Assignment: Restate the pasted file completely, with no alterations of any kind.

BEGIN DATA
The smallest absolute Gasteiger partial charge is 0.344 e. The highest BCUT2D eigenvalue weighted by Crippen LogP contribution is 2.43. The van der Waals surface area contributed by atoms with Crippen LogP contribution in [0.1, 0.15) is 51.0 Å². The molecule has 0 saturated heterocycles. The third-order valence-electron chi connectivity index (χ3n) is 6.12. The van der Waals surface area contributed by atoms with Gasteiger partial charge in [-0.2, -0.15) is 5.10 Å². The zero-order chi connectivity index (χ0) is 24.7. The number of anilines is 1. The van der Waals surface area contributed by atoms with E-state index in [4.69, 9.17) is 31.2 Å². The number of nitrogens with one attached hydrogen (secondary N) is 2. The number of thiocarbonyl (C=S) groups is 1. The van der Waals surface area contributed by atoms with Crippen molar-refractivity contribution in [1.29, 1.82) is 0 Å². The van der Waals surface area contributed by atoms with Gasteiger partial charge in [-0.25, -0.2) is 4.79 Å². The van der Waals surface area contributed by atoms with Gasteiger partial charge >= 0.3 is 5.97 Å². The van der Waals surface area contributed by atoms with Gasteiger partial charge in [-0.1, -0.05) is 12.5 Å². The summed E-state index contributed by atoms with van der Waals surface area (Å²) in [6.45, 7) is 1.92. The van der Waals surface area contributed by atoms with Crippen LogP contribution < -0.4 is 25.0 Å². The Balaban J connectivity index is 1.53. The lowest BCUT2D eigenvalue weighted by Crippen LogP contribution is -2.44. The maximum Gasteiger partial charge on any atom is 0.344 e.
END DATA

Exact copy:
The smallest absolute Gasteiger partial charge is 0.344 e. The highest BCUT2D eigenvalue weighted by Crippen LogP contribution is 2.43. The van der Waals surface area contributed by atoms with Crippen LogP contribution in [0.1, 0.15) is 51.0 Å². The molecule has 0 saturated heterocycles. The third-order valence-electron chi connectivity index (χ3n) is 6.12. The van der Waals surface area contributed by atoms with Gasteiger partial charge in [-0.2, -0.15) is 5.10 Å². The zero-order chi connectivity index (χ0) is 24.7. The number of anilines is 1. The van der Waals surface area contributed by atoms with E-state index in [4.69, 9.17) is 31.2 Å². The number of nitrogens with one attached hydrogen (secondary N) is 2. The number of thiocarbonyl (C=S) groups is 1. The van der Waals surface area contributed by atoms with Crippen molar-refractivity contribution in [1.29, 1.82) is 0 Å². The van der Waals surface area contributed by atoms with Gasteiger partial charge in [-0.25, -0.2) is 4.79 Å². The van der Waals surface area contributed by atoms with Gasteiger partial charge >= 0.3 is 5.97 Å². The van der Waals surface area contributed by atoms with Gasteiger partial charge in [-0.1, -0.05) is 12.5 Å². The summed E-state index contributed by atoms with van der Waals surface area (Å²) in [6.45, 7) is 1.92. The van der Waals surface area contributed by atoms with Crippen LogP contribution < -0.4 is 25.0 Å². The Balaban J connectivity index is 1.53. The lowest BCUT2D eigenvalue weighted by Crippen LogP contribution is -2.44. The maximum Gasteiger partial charge on any atom is 0.344 e.